When should writers incorporate or create an LLC? Do they protect writers from liability? Are there tax benefits? We answer these questions here.
Disclaimer: I am not a lawyer or CPA. So I'm not in a position to give individualized and specific legal or tax advice. This article is meant to give general guidance on considerations. However, it would make sense to consult a lawyer and CPA before acting on this general guidance, because benefits and drawbacks will change from state to state.
With that out of the way, this is one of those questions I receive every so often from writers. In most cases, the writers are not earning a significant income from their writing yet, but I get it. I'm a writer too, and I feel like writers are especially gifted at dreaming up possibilities—both good and bad.
Reasons I've heard writers give for incorporating or forming an LLC usually have to do with protection. Some people have heard that incorporating as an S Corp or creating an LLC will protect them from lawsuits and provide tax benefits.
So let's go through when it makes the most sense for writers to incorporate or create an LLC.
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Do Should Writers Incorporate or Create an LLC?
Let me answer that question with another question, "Why?"
That is, why do you want to incorporate or create an LLC? Is it to protect your personal assets from lawsuits and claims? Are you looking to save money on your writing-related taxable income? Or are you trying to legitimize your freelancing business?
These are all good questions to ask, and the answers will vary from writer to writer. But for the most part, writers who earn less than $50,000 a year should probably avoid incorporating or creating an LLC.
We'll discuss more below, but the long story short is that there are likely better options for each concern unless you're already finding a great deal of success. Let's look at each question.
Is It to Protect Your Personal Assets From Lawsuits and Claims?
One reason writers give for considering incorporating or creating an LLC is to put a wall between their freelance business and personal assets. On its surface, it sounds like a good reason. However, the most common liability for writers is different than other businesses that have employees, investments in production, and other business costs.
The most common liabilities for writers are tied to possible lawsuits for defamation, privacy, or infringement. In all those cases, plaintiffs would likely file suits against both the company and the writer. This is why most publishing contracts have language to cover them against the actions of their writers.
The good news is that you're not completely helpless if this is a concern for you. Writers can look into Business Liability and/or Media Liability insurance policies. If you go this route, be sure that your policy covers defamation, privacy, and infringement claims.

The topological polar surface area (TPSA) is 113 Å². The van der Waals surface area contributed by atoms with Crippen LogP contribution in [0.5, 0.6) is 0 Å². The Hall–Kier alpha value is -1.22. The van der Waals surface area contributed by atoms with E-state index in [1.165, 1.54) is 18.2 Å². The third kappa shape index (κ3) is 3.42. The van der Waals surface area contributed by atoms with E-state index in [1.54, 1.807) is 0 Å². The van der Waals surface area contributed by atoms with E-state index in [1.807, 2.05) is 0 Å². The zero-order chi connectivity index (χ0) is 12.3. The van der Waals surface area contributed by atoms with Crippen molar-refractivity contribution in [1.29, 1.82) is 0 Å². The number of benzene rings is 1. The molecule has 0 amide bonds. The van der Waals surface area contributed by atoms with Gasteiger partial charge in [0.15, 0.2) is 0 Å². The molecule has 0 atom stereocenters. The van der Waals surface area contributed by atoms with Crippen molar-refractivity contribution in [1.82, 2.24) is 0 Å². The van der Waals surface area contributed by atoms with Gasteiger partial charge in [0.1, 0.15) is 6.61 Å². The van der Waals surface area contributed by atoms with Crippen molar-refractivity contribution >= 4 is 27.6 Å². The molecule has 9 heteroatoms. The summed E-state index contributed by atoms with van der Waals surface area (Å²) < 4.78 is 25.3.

Are You Looking to Save Money on Writing-Related Taxable Income?
While it's true that corporations can save money on taxes that sole proprietors cannot, the threshold is such that you've probably already got a CPA and lawyer if this makes sense for you. Filing taxes as an S Corp incorporation could save writers money...if they're making around $500,000 a year.
Even in those cases, I've seen tax professionals discuss how it doesn't always make sense at this level. Because there are other considerations, including the impact on estate planning.
Of course, the tax code is constantly changing. So if seriously in doubt, check with a CPA.
Are You Trying to Legitimize Your Freelancing Business?
I'm going to make the assumption that you're asking this question as a single writer. That is, you don't have a team of writers working under you. It's just you. In most cases, I don't see how incorporating or creating an LLC would help legitimize your business.
As an editor, I don't make decisions based on how a freelancer files their taxes. The more important consideration is the freelancer's writing ability and track record of hitting deadlines.
The one place where I could see it helping is if you want to do business under a company name (even though you're the only employee). For instance, a self-published author may want to say they're published by a press that's not their own name. In music, the artist Ani DiFranco releases all her albums on the Righteous Babes label, which is her label.
I could also see a freelancer working with businesses as a copywriter or specialized content provider finding value in contacting businesses as a business instead of as a writer. Sometimes it's all about perception.
Final Thoughts on Incorporating or Creating LLCs
Most writers will find the benefits of incorporating or forming an LLC aren't worth the cost. However, it's always a good practice to know your options and constantly search for ways to improve your writing business.